The fact that this particular prosecution is directed towards a person accused of mortgage fraud is a calculated decision by the government — to convince us all why we should be compelled to give up the freedom of private communication and/or secured archived correspondence. What a fucking joke.

    Sorry for the rambling, and thanks again for an excellent post.

  5. I have a question. Would this work ?

    Let the record reflect his/her Honor under the color of law is threatening to violate my 5th,6th,7th,8th,13th and 14th amendment. Standing on Miranda vs Arizona which states ” Where rights are secured by the constitution there can be no legislation that would abrigate them.”

  6. An addnote: What cooked Oliver North’s goose was that he thought he had deleted all those incriminating files. He forgot about a fellow named Peter Norton, a pioneer in the science of recovering deleted files.

    Colonel Ollie managed to escape prison time because he was convicted after being given qualified immunity by the knuckleheads in Congress. There was plenty or forensic evidence to send him away, but his sentence was reversed on appeal because of the qualified immunity deal.

  7. Martin, erased stuff does not really go away. It just goes someplace else where ordinary means cannot get at it. Recovery is possible as long as the disk has not reached maximum memory capacity–highly unlikely these days where even portable external hard drives can exceed a terabyte of memory.

    Our guy says what happens is all the old data fragments. Reassembling it is the job of a forensic computer expert. Difficult but not impossible.

  8. Otteray you say Our own IT guy who works on my computer started in the business as a military computer spook, and has told me it is possible to burrow down through as much as seven layers of erased and overwritten material on a hard drive to recover files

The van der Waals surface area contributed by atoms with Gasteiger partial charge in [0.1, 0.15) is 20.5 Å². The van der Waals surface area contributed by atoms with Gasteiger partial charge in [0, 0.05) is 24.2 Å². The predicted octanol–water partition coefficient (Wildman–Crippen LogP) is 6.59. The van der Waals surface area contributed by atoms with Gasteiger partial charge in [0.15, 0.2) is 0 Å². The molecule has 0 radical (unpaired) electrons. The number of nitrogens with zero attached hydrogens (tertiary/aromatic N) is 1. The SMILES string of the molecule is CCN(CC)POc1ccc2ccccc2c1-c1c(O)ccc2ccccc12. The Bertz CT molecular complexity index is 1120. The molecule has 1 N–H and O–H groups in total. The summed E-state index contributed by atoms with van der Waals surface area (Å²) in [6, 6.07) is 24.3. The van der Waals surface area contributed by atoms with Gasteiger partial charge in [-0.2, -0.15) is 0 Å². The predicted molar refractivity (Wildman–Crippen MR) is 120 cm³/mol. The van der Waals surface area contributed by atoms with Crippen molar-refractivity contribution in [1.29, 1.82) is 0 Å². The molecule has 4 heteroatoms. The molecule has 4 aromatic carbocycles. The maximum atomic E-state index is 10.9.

If you can find seven bits under one bit, that means that the capacity of the hard drive could be increased 7 times with present technology. Good news if true.

  9. I wish I could remember the details. I read about this case when it was heard. The thinking was the password could be considered the same as a combination to a safe or the key to a room. Courts had previously ruled that the key had to be turned over but not the combo (I think, I may have that backwards). Forgive me for being so dense I don’t see the difference in those two. This ruling does seem to run counter to the fourth amendment.

  10. Great job Gene. I do think that this is an attack on the 5th Amendment. It is one complex case as you have suggested. Wow. Keep us up to date on the progression of this case.

  11. I would also like to see JT comment on the posts of the guest bloggers from time to time. -puzzling

    Why does PayPal comes to mind… 🙂

  12. puzzling,

    You’re welcome and thanks both for your kind words and your support of the EFF. They are a fine organization working hard to make sure our rights are not compromised by the rapid growth and ever changing nature of technology.